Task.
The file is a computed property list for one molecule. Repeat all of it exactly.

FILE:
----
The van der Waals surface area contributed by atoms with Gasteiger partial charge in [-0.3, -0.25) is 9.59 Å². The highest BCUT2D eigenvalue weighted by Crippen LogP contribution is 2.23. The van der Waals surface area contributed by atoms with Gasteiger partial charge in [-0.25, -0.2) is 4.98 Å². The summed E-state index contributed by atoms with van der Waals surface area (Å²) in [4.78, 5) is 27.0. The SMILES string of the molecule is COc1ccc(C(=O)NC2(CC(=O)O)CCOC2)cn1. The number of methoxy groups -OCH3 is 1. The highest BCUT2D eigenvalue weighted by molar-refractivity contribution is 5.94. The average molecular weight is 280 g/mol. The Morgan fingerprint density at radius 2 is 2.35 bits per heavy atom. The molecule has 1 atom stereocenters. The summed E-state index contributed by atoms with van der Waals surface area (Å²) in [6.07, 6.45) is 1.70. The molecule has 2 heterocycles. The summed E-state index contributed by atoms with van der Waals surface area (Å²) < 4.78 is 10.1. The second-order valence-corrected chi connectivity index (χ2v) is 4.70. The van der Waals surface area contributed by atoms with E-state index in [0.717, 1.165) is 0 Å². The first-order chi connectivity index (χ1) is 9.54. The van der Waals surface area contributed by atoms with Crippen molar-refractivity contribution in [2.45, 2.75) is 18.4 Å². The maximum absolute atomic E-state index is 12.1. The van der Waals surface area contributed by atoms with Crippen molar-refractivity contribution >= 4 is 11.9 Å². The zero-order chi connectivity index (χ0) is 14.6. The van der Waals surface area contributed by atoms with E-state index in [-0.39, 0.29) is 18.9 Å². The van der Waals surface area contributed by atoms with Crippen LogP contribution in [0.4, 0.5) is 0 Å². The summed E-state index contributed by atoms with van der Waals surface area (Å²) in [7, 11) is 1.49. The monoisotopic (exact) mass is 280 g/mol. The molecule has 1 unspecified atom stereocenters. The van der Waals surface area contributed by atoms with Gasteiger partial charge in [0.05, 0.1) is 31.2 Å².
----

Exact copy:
The van der Waals surface area contributed by atoms with Gasteiger partial charge in [-0.3, -0.25) is 9.59 Å². The highest BCUT2D eigenvalue weighted by Crippen LogP contribution is 2.23. The van der Waals surface area contributed by atoms with Gasteiger partial charge in [-0.25, -0.2) is 4.98 Å². The summed E-state index contributed by atoms with van der Waals surface area (Å²) in [4.78, 5) is 27.0. The SMILES string of the molecule is COc1ccc(C(=O)NC2(CC(=O)O)CCOC2)cn1. The number of methoxy groups -OCH3 is 1. The highest BCUT2D eigenvalue weighted by molar-refractivity contribution is 5.94. The average molecular weight is 280 g/mol. The Morgan fingerprint density at radius 2 is 2.35 bits per heavy atom. The molecule has 1 atom stereocenters. The summed E-state index contributed by atoms with van der Waals surface area (Å²) in [6.07, 6.45) is 1.70. The molecule has 2 heterocycles. The summed E-state index contributed by atoms with van der Waals surface area (Å²) < 4.78 is 10.1. The second-order valence-corrected chi connectivity index (χ2v) is 4.70. The van der Waals surface area contributed by atoms with E-state index in [0.717, 1.165) is 0 Å². The first-order chi connectivity index (χ1) is 9.54. The van der Waals surface area contributed by atoms with Crippen molar-refractivity contribution in [2.45, 2.75) is 18.4 Å². The maximum absolute atomic E-state index is 12.1. The van der Waals surface area contributed by atoms with Crippen molar-refractivity contribution >= 4 is 11.9 Å². The zero-order chi connectivity index (χ0) is 14.6. The van der Waals surface area contributed by atoms with E-state index in [-0.39, 0.29) is 18.9 Å². The van der Waals surface area contributed by atoms with Crippen LogP contribution in [0.4, 0.5) is 0 Å². The summed E-state index contributed by atoms with van der Waals surface area (Å²) in [7, 11) is 1.49. The monoisotopic (exact) mass is 280 g/mol. The molecule has 1 unspecified atom stereocenters. The van der Waals surface area contributed by atoms with Gasteiger partial charge in [0.05, 0.1) is 31.2 Å².